Curia | Empowering Cancer Patients

GIST – cancer in the digestive system

GIST – cancer in the digestive system

GIST-banner

This Gastrointestinal Stromal Tumour (GIST) day let’s understand it better.

If you are suffering from fatigue, nausea, vomiting, abdominal pain, passing dark-colored stools, feel full after eating a small amount of food, or do not have hunger pangs during mealtimes1, there is a high possibility that you may have a gastrointestinal stromal tumour.

Gastrointestinal stromal tumour or GIST, is a type of rare cancer that begins in the digestive system, usually in the stomach and small intestine. GIST can happen to people of any age but are more common in adults and very rare in children. The causes of GIST are not known but it is believed that a small percentage of GIST is caused by genetics.

If you are showing symptoms of GIST, it can be confirmed by undergoing the following tests after a physical examination to assess a mass in the abdomen:2

Imaging tests – Tests like ultrasound, CT, MRI, and positron emission tomography (PET) scans can be done.

Upper Endoscopy – A long thin tube (endoscope) with a light on the end goes through the mouth and down the throat to look inside the esophagus, stomach, and the first part of the small intestine.

Endoscopic Ultrasound (EUS) – An endoscope is also used here but with an ultrasound probe on the tip of the scope. The ultrasound probe uses sound waves to create pictures and shows its size.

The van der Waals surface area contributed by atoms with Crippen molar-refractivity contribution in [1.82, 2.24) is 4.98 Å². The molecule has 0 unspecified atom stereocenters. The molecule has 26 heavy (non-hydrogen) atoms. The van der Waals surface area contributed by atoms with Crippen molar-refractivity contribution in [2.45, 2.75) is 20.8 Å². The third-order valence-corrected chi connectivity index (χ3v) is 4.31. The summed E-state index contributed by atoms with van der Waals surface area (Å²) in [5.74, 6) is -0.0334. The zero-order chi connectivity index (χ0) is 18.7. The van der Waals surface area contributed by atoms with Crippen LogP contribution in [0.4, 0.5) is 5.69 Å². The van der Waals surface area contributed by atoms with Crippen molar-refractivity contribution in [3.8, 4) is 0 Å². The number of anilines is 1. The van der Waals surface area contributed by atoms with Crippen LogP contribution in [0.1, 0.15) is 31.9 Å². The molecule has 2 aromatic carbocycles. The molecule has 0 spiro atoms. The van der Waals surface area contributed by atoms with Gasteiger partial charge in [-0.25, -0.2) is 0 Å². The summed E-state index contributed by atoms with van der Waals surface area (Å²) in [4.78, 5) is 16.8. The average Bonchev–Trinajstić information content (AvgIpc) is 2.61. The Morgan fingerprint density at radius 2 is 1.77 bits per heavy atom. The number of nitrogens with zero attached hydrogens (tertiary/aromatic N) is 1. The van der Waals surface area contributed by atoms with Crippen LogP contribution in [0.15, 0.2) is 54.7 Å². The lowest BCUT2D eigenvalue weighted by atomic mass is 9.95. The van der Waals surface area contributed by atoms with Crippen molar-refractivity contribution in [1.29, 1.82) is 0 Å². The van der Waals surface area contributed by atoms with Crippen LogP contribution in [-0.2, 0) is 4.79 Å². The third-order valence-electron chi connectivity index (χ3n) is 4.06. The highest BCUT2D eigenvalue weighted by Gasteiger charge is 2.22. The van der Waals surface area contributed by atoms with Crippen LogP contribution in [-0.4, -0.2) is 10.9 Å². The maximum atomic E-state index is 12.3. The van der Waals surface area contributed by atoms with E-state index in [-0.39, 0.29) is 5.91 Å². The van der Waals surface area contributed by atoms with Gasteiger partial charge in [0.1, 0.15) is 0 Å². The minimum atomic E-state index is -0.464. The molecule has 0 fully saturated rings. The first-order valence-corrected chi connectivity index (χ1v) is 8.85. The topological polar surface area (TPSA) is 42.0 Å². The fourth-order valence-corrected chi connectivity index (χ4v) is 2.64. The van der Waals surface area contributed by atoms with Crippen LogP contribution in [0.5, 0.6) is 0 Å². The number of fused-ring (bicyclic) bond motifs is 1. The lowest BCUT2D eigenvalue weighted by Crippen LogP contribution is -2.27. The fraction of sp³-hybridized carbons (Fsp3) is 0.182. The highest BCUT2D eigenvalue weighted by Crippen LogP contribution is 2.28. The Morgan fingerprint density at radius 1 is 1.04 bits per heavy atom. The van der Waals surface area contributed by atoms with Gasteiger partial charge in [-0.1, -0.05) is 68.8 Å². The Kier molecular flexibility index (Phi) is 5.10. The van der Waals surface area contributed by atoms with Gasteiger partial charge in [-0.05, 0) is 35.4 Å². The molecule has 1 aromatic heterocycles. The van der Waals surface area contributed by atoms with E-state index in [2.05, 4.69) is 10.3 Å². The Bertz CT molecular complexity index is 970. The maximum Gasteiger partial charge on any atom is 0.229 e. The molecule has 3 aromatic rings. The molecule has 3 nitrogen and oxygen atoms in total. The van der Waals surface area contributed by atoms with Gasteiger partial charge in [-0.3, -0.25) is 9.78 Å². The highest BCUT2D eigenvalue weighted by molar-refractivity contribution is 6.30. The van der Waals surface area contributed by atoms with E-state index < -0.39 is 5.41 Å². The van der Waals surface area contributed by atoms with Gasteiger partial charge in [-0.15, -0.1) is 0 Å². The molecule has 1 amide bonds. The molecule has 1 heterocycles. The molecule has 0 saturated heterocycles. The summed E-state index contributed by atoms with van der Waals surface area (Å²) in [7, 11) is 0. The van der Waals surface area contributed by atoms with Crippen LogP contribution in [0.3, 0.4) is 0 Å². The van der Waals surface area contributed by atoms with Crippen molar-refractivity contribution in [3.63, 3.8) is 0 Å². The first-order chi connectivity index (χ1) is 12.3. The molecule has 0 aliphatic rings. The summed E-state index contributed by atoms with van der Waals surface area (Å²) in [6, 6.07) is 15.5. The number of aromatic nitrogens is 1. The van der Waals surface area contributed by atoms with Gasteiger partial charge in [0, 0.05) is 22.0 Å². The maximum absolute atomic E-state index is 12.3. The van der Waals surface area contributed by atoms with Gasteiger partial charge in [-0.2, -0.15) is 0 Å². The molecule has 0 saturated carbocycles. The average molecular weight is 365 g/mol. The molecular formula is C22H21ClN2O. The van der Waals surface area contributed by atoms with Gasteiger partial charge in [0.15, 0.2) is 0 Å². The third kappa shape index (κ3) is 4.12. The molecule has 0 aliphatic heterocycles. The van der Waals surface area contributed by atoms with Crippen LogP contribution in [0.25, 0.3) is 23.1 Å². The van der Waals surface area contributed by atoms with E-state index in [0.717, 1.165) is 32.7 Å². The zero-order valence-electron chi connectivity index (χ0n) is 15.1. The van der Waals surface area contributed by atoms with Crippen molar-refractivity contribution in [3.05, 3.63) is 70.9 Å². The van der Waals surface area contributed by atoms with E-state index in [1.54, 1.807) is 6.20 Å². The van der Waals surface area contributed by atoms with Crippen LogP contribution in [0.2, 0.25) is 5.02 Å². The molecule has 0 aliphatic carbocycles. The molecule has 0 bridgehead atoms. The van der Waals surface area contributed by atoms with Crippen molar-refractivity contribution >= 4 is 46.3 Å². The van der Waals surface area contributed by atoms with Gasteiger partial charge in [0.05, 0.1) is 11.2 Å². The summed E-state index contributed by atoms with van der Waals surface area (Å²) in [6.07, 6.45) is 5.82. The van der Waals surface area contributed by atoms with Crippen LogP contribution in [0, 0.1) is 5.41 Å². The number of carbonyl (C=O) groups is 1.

Fine-needle aspiration biopsy – In this test, a small sample of tissue is collected from the tumour through a thin, hollow needle and tested in the lab under the microscope. Sometimes the needle can’t get enough cells and surgery is required to get the samples.

Treatment

The treatment options for GIST depend on the general health, the origin of the cancer, the size of the tumour, and the mitotic rate of the tumour. Based on these factors, the main treatment options are surgery and targeted therapy drugs. If the size of the GIST is small, it can be treated with surgery. In case of surgery is not possible, neoadjuvant therapy is used to shrink the tumour. Tyrosine Kinase Inhibitors have been used as neoadjuvant therapy in GIST to reduce the size of the tumour to make it resectable. Targeted therapy has also been advised when the GIST develops after surgery.3 Targeted therapy such as tyrosine kinase inhibitors (TKIs) which block the enzyme tyrosine kinase which sends growth signals to cells, helps prevent cancerous cells from growing and multiplying.

Preventive measures

According to the Centers for Disease Control and Prevention (CDC), the risk of developing GIST can be reduced by:

  • Quitting smoking
  • Limiting alcohol consumption
  • Maintaining a moderate weight
  • Getting enough sleep
  • Being physically active4

GIST is a rare type of cancer that develops on the soft tissue of the GI tract. If the cancer is detected early and remains localized, there is a high possibility of a full recovery following treatment.

References:

  1. Gastrointestinal stromal tumour (GIST) – Overview – Mayo Clinic
  2. Gastrointestinal stromal tumor (GIST) – Overview – Mayo Clinic
  3. Gastrointestinal stromal tumour (GIST) – soft tissue sarcoma – Macmillan Cancer Support
  4. Gastrointestinal stromal tumour (GIST): Symptoms, treatment, outlook (medicalnewstoday.com)

Comments are closed.